‘Workforce Initiative Package’ introduced by Callahan, fellow Republicans passes State Assembly

By Jalen Maki

Tomahawk Leader Editor

MADISON – A package of bills introduced by State Representative Calvin Callahan (R-Tomahawk) and several Legislative Republicans that aims to “assist with the ongoing employment crisis throughout the state” passed the State Assembly on Thursday, Feb. 17.


The “Workforce Initiative Package,” which includes a bill authored by Callahan, was introduced on Jan. 18.

Callahan’s proposal would “consider it fraud for any able-bodied adult on Medical Assistance (MA) between the ages of 18-65 without dependents to refuse work in a deceptive attempt to remain eligible for MA,” according to a release from Callahan’s office.

“An able-bodied adult without dependents who commits the conduct prohibited by the bill is ineligible for Medical Assistance benefits for six months following the Department of Health Services discovering the violation,” the bill states.

In a release, Callahan cited data from the U.S. Bureau of Labor Statistics, which show that Wisconsin’s labor force participation rate has declined by roughly 8% since the end of 1997, when it was at a peak of 74.5%. The state’s labor force participation rate was 66.4% in Dec. 2021, according to the data.

The national labor force participation rate has also fallen over the last roughly two decades.

Steven F. Hipple, an economist with the Office of Employment and Unemployment Statistics, U.S. Bureau of Labor Statistics, wrote in the Monthly Labor Review in 2016 that “downward pressure” has been placed on the overall participation rate in recent years “as the baby-boom population has moved into age groups that generally exhibit low labor force participation.”

Hipple said the labor force participation of men and women 55 years and older rose from 2000 to 2009 and subsequently leveled off, noting that the plateau “could be attributed partially to the fact that the oldest baby boomers reached age 62 in 2008 and became eligible for Social Security retirement benefits.”

“From 2000 to 2015, most of the major demographic groups saw a decrease in labor force participation,” Hipple stated. “Teenagers experienced the largest drop in participation, which coincided with a rise in their school enrollment rate. Young adults 20 to 24 years also showed a decline in labor force participation, but the decrease was not as steep as that for teenagers. The labor force participation rate of women 25 to 54 years also fell, with the decrease more pronounced for women who did not attend college. The labor force participation rate of men 25 to 54 years continued its longterm decline. As in the past, the decrease in participation among men with less education was greater than that of men with more education.”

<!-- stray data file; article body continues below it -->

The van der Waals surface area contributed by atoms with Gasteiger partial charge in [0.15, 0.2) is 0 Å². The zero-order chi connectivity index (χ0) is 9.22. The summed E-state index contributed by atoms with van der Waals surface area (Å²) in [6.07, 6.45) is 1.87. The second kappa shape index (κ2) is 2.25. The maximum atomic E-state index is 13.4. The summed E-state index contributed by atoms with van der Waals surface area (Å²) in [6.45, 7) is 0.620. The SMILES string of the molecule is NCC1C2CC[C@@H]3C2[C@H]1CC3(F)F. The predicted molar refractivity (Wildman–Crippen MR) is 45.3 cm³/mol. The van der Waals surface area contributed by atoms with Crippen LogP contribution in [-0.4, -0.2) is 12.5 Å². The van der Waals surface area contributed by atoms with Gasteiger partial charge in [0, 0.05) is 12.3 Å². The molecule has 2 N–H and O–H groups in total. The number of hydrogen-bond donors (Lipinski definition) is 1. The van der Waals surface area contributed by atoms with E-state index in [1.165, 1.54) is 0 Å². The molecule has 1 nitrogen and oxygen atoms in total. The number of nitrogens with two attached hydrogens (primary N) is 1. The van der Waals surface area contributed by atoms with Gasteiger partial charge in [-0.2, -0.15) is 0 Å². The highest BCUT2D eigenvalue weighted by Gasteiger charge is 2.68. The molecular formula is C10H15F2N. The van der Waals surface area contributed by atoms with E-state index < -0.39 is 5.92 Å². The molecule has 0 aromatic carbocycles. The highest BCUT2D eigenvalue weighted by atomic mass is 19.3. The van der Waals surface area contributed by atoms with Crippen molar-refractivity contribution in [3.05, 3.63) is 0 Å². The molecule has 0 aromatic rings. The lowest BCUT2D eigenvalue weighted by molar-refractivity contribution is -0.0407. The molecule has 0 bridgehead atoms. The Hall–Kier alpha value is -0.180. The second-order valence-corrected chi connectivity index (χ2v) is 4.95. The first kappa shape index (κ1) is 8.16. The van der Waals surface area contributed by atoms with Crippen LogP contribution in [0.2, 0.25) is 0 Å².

According to the Wisconsin Department of Workforce Development (DWD), the state’s unemployment rate in was 2.8% in Dec. 2021. The total number of people who were counted as unemployed dropped to a record low of 86,200, according to data from the U.S. Bureau of Labor Statistics.

Callahan said that while the labor force participation rate in Wisconsin has been “steadily” declining, “public benefit usage has increased.”

“There are over 135,000 jobs listed on the Job Center of Wisconsin website right now, and yet, there are 100,000 more folks on BadgerCare today than before the COVID-19 pandemic,” Callahan stated. “We need to get these folks back into the workforce.”

Other bills in the package would tie unemployment benefits to the state unemployment rate and require the Wisconsin Department of Health Services (DHS) to implement a work requirement for able-bodied adults without dependents to participate in the FoodShare program.

Legislation sponsored by State Senator Mary Felzkowski (R-Tomahawk) would address “’ghosting’ employers by skipping a job interview,” according to a release from State Senator Chris Kapenga (R-Delafield)’s office.

Under the bill, if an unemployment insurance claimant who is participating in a work search requirement schedule does not show up for a job interview, DWD would be “required to investigate and, if verified, deem the claimant ineligible for benefits that week.”

The release from Callahan’s office said the bills in the package “work together to promote accountability, prevent fraud and abuse in the state’s welfare system, reinforce independence from government-run welfare programs, and remove the disincentives currently keeping folks out of the workforce and encouraging a return-to-work.”

“This important legislation will go a long way to helping people enter or re-enter the workforce,” Callahan stated. “While the governor has continuously looked for ways to keep more folks on public benefits and keeping them over on the sidelines, our state’s employers desperately need more workers. My legislative Republican colleagues and I are working to actually solve Wisconsin’s problems, and will continue to do so.”

Following its passage in the State Assembly, the legislation package will move to the State Senate for consideration.

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